Boris Johnson has announced tougher coronavirus restrictions across England — including strict travel restrictions and the closure of pubs and restaurants — as he admitted the current approach had failed to stem an alarming second wave of the pandemic.
The prime minister told a Downing Street press conference on Saturday evening that the new restrictions would come into effect at 00:01 on Thursday and remain in place until December 2.
There will be further provision to support businesses through the coming month of tighter restrictions. The furlough scheme will also be reinstated at the original level of 80 per cent of wages paid to employees left unable to work due to the restrictions.
The announcement is a remarkable volte-face for Mr Johnson, who said recently that the financial consequences of a full national lockdown would be “disastrous” and “completely wrong for this country”.
The prime minister announced the closure of all non-essential retail outlets, gyms and hairdressers and all pubs and restaurants — apart from takeaways.
Mr Johnson also banned people from mixing in homes and vetoed all travel inside or outside the UK except for work purposes.
However English schools, nurseries, playgrounds and universities will remain open under the new restrictions, as will factories, construction sites and farms.
People will only be allowed to leave their homes for specific reasons such as essential work, caring for the vulnerable, shopping for food and other essentials and exercise. But they will be able to sit in a park with one person from another household, in contrast to the rules at the start of the first lockdown.
Although people will be allowed to exercise outdoors, this can only be alone, with members of the same household or with one other person. Funerals will be limited to close family only.
Beyond December 2 the government intends to return to its current three-tier regional system of restrictions.
The announcement of England’s second full lockdown comes just days after similar moves in Germany and France.
Mr Johnson had previously resisted the idea of a “circuit breaker” lockdown of two to three weeks advocated by the opposition Labour party in mid-October.
But he ripped up his strategy after a new document published on Friday showed the number of coronavirus infections and hospital admissions had surpassed government scientific advisers’ worst-case scenario.
The prime minister will set out the new measures in the House of Commons on Monday afternoon with a vote on Tuesday, where a substantial rebellion is expected from Tory backbenchers.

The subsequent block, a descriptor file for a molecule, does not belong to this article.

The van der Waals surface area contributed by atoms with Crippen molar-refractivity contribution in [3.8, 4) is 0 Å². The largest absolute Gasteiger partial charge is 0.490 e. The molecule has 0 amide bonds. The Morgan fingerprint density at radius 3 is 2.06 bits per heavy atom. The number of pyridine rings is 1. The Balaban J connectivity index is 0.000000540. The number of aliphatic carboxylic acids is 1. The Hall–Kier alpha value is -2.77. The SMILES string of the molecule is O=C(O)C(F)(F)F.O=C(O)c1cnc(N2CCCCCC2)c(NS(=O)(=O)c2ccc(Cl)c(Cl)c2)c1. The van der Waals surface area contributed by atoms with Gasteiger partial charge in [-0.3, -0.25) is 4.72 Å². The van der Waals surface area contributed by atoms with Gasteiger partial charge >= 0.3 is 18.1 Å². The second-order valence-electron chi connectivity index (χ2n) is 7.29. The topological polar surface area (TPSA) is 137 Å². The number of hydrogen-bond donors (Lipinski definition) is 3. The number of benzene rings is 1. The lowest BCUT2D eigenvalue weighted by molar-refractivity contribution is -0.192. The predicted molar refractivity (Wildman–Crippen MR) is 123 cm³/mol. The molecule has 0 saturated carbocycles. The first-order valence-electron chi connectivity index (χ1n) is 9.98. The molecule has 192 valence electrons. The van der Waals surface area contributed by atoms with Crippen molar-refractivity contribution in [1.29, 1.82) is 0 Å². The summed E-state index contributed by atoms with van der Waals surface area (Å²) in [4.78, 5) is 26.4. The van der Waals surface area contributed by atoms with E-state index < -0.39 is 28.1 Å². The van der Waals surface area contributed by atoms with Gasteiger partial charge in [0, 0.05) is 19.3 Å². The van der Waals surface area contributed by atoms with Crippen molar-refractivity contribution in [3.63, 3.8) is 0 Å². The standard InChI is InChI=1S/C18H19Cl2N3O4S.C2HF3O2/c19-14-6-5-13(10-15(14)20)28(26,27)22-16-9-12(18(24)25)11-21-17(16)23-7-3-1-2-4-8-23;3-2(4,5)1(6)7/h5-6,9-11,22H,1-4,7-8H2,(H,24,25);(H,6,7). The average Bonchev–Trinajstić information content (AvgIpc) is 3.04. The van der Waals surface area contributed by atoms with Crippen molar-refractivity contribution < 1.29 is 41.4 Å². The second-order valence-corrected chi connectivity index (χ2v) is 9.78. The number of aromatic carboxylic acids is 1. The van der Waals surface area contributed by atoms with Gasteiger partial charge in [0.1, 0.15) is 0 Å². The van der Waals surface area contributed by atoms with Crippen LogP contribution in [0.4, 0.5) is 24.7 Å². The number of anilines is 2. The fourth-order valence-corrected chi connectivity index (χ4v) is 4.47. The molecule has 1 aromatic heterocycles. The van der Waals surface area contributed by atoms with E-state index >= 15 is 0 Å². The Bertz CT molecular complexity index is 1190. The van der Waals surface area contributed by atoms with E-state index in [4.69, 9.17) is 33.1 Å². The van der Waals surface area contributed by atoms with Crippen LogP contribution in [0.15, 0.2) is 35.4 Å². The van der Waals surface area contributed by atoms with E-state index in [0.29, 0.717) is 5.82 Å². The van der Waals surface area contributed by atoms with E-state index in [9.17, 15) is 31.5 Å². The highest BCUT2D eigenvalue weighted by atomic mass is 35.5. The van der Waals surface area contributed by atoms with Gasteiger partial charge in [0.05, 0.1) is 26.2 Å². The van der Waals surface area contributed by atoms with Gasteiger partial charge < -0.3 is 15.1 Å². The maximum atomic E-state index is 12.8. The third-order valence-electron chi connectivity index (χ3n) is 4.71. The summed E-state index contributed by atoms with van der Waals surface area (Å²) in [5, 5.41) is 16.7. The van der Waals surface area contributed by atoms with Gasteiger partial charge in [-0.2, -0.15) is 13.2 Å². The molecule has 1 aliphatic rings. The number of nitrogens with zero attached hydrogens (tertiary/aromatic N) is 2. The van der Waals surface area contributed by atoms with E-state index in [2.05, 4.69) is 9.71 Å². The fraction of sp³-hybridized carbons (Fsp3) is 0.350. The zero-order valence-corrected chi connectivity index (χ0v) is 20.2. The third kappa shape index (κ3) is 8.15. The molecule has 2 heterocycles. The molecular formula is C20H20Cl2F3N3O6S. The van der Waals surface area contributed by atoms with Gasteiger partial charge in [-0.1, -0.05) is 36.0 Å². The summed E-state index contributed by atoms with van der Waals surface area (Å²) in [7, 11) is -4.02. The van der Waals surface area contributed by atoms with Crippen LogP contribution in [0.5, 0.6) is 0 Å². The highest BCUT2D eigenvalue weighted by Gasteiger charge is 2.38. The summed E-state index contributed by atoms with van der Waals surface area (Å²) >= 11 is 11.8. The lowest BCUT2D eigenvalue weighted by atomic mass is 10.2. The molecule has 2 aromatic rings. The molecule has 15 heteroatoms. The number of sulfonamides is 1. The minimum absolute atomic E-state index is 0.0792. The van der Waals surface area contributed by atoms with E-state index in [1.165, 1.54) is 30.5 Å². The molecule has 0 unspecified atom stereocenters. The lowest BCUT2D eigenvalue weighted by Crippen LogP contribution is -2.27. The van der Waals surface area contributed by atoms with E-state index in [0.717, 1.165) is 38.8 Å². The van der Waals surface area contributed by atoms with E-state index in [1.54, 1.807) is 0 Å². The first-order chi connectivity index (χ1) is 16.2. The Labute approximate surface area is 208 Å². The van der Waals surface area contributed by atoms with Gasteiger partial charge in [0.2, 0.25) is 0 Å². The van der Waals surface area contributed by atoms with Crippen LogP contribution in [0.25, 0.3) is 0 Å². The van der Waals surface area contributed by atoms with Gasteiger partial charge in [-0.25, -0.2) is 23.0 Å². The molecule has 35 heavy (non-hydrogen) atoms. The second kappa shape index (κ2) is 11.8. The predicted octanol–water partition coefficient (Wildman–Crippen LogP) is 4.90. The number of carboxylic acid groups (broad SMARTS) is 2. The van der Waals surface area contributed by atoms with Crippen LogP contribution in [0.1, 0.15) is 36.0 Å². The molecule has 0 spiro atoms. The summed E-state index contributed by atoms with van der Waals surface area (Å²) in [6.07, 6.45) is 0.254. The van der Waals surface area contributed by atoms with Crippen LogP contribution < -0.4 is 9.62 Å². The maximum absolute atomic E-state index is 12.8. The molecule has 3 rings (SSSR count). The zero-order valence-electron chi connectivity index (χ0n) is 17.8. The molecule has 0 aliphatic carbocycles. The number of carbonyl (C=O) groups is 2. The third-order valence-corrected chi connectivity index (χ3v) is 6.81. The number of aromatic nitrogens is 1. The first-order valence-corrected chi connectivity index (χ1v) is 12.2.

Mr Johnson held a cabinet meeting at lunchtime on Saturday and later ministers briefed Conservative MPs via Zoom.
He told colleagues that the incidence of Covid-19 was growing and that the NHS was under increasing pressure.
Some Tory MPs expressed anger about the change in position, having spent the last few weeks defending the government’s previous stance. “There has been a fair amount of disquiet . . . lots of frustration,” said one.
“The mood is pretty volcanic,” another MP said. “People are really pissed off.”
According to scientific advisers, on the current trajectory the NHS would surpass its “fixed and surged bed capacity” by the first week of December, including the new Nightingale hospitals.
While the prevalence of Covid-19 is worst in parts of the north of England, the R rate — used to measures the virus’s spread — has been growing in areas with a lower incidence.
The south-west could be in a similar situation to the north-west by November 27, according to the experts.
Number 10 was spurred into action when the government’s scientific advisory group said the number of daily deaths from coronavirus was in line with the “reasonable worst-case” scenario.
A senior government official confirmed on Friday that the trajectory of the virus was exceeding scientific advisers’ bleakest projections, and that any circuit-breaker lockdown would need to last longer than two weeks to have a “reasonable effect”.
Number 10 had discussed announcing the lockdown on Friday but decided to hold back for fear of causing alarm, according to government figures.
A plan to announce the new measures at a Monday press conference was hastily brought forward after the plans leaked.